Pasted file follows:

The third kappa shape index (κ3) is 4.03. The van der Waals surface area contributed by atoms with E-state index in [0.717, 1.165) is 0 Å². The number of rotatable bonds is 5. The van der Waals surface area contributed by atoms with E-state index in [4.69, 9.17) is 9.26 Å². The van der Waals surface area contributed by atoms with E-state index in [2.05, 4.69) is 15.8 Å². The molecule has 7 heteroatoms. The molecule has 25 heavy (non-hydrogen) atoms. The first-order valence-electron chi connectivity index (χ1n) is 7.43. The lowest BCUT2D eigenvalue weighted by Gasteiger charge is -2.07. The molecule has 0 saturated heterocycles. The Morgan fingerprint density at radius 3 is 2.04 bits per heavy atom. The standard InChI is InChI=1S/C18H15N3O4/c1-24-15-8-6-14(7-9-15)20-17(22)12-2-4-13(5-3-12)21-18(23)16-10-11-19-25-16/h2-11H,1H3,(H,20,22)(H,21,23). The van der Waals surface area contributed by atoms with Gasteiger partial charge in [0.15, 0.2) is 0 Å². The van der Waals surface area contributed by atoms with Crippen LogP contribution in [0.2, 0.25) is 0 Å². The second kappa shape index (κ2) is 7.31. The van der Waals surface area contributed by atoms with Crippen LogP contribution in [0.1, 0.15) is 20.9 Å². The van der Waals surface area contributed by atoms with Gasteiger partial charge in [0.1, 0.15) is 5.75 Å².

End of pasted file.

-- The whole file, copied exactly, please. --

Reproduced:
The third kappa shape index (κ3) is 4.03. The van der Waals surface area contributed by atoms with E-state index in [0.717, 1.165) is 0 Å². The number of rotatable bonds is 5. The van der Waals surface area contributed by atoms with E-state index in [4.69, 9.17) is 9.26 Å². The van der Waals surface area contributed by atoms with E-state index in [2.05, 4.69) is 15.8 Å². The molecule has 7 heteroatoms. The molecule has 25 heavy (non-hydrogen) atoms. The first-order valence-electron chi connectivity index (χ1n) is 7.43. The lowest BCUT2D eigenvalue weighted by Gasteiger charge is -2.07. The molecule has 0 saturated heterocycles. The Morgan fingerprint density at radius 3 is 2.04 bits per heavy atom. The standard InChI is InChI=1S/C18H15N3O4/c1-24-15-8-6-14(7-9-15)20-17(22)12-2-4-13(5-3-12)21-18(23)16-10-11-19-25-16/h2-11H,1H3,(H,20,22)(H,21,23). The van der Waals surface area contributed by atoms with Gasteiger partial charge in [0.15, 0.2) is 0 Å². The van der Waals surface area contributed by atoms with Crippen LogP contribution in [0.2, 0.25) is 0 Å². The second kappa shape index (κ2) is 7.31. The van der Waals surface area contributed by atoms with Crippen LogP contribution in [0.1, 0.15) is 20.9 Å². The van der Waals surface area contributed by atoms with Gasteiger partial charge in [0.1, 0.15) is 5.75 Å².